Analysis and Evaluation of Nursing Theory

It is important to understand definitions of nursing theory before moving to theory analysis and evaluation. These definitions direct examination of structure, content, and purposes of theories. Although each of these definitions is adequate for study of any nursing theory, the definition that seems to best fit with the particular purpose for study of theory should be chosen. For example, one of the definitions by Chinn and Jacobs (1987) and Chin and Kramer (1995) may be chosen for using theory in research. The definition by Silva (1997) may be more appropriate for study of nursing theory for use in practice. Another way to think about this is to consider whether the definition of nursing theory in use fits the theory being analyzed and evaluated. Look carefully at the theory, read the theory as presented by the theorist, and read what others have written about the theory. The whole theory must be studied. Parts of the theory without the whole will not be fully meaningful and may lead to misunderstanding. Before selecting a guide for analysis and evaluation, consider the level and scope of the theory, as discussed in the previous chapter. Is the theory a grand nursing theory? A philosophy? A middle-range nursing theory? A practice theory? Not all aspects of theory described in an evaluation guide will be evident in all levels of theory. For example, questions about the metaparadigm are probably not appropriate to use in analyzing middle-range theories. Whall (1996) recognizes this in offering particular guides for analysis and evaluation that vary according to three types of nursing theory: models, middle-range theories, and practice theories.

Theory analysis and evaluation may be thought of as one process or as a two-step sequence. It may be helpful to think of analysis of theory as necessary for adequate study of a nursing theory and evaluation of theory as the assessment of the utility of a theory for particular purposes. Guides for theory evaluation are intended as tools to inform us about theories, and to encourage further development, refinement, and use of theory. There are no guides for theory analysis and evaluation that are adequate and appropriate for every nursing theory.

Johnson (1974) wrote about three basic criteria to guide evaluation of nursing theory. These have continued in use over time and offer direction for guides in use today. These criteria are that the theory should: • define the congruence of nursing practice with societal expectations of nursing decisions and actions; • clarify the social significance of nursing, or the impact of nursing on persons receiving nursing; and • describe social utility, or usefulness of the theory in practice, research, and education.

Following are outlines of the most frequently used guides for analysis and evaluation. These guides are components of the entire work about nursing theory of the individual nursing scholar and offer various interesting approaches to the study of nursing theory. Each guide should be studied in more detail than is offered in this introduction and should be examined in context of the whole work of the individual nurse scholar.

The approach to theory analysis set forth by Chinn and Kramer (1995) is to use guidelines for describing nursing theory that are based on their definition of theory that is presented in Chapter 1. The guidelines set forth questions that clarify the facts about aspects of theory: purpose, concepts, definitions, relationships, structure, assumptions, and scope. These authors suggest that the next step in the process of evaluation is critical reflection about whether and how the nursing theory works. Questions are posed to guide this reflection:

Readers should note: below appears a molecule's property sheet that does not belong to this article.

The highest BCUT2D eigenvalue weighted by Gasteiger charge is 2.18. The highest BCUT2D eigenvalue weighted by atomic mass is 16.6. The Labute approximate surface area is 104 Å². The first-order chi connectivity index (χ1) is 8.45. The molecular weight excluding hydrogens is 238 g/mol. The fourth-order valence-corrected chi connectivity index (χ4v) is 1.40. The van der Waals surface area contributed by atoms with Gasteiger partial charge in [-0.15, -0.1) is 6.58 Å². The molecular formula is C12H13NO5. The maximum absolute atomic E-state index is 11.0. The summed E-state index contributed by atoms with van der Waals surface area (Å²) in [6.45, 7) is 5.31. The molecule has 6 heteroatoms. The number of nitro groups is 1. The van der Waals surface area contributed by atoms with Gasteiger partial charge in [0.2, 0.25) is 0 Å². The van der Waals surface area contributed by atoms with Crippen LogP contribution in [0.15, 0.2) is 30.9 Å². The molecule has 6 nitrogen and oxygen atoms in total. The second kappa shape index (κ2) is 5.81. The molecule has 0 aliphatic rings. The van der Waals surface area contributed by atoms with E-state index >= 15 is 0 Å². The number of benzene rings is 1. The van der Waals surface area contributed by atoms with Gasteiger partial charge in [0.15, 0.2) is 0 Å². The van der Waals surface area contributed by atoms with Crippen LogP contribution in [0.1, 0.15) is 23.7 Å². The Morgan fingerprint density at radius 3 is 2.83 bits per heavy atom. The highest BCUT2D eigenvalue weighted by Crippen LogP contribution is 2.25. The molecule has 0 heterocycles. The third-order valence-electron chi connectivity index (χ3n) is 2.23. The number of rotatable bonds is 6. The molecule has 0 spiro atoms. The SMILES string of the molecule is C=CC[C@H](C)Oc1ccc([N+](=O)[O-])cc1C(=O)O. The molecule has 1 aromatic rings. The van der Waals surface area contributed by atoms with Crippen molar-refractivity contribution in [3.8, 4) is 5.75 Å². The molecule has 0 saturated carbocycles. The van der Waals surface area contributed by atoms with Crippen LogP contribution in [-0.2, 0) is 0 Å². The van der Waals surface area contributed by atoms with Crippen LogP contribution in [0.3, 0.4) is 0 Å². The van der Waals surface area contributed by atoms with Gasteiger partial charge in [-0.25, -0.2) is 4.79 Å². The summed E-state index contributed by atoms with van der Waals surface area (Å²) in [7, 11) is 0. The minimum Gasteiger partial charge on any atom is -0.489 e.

• Is the theory clearly stated?
• Is it stated simply?
• Can the theory be generalized?
• Is the theory accessible?
• How important is the theory?

Fawcett (1993) developed a framework of questions that separates the activities of analysis and evaluation. Questions for analysis in this framework flow from the structural hierarchy of nursing knowledge proposed by Fawcett. The questions for evaluation guide examination of theory content and use for practical purposes. Following is a summary of the Fawcett (1993) framework.

For Theory Analysis, Consideration Is Given To:
• scope of the theory
• metaparadigm concepts and propositions included in the theory
• values and beliefs reflected in the theory
• relation of the theory to a conceptual model and to related disciplines
• concepts and propositions of the theory

For Theory Evaluation, Consideration Is Given To:
• significance of the theory and relations with structure of knowledge
• consistency and clarity of concepts, expressed in congruent, concise language
• adequacy for use in research, education, and practice

• feasibility to apply the theory in practical contexts

Meleis (1997) states that the structural and functional components of a theory should be studied prior to evaluation. The structural components are assumptions, concepts, and propositions of the theory. Functional components include descriptions of the following: focus, client, nursing care, health, nurse-client interactions, environment, and nursing problems and interventions. After studying these dimensions of the theory, critical examination of these elements may take place, as summarized below:
• Relations between structure and function of the theory, including clarity, consistency, and simplicity
• Diagram of theory to understand further the theory by creating a visual representation
• Contagiousness, or adoption of the theory by a wide variety of students, researchers, and practitioners, as reflected in the literature
• Usefulness in practice, education, research, and administration
• External components of personal, professional, and social values, and significance
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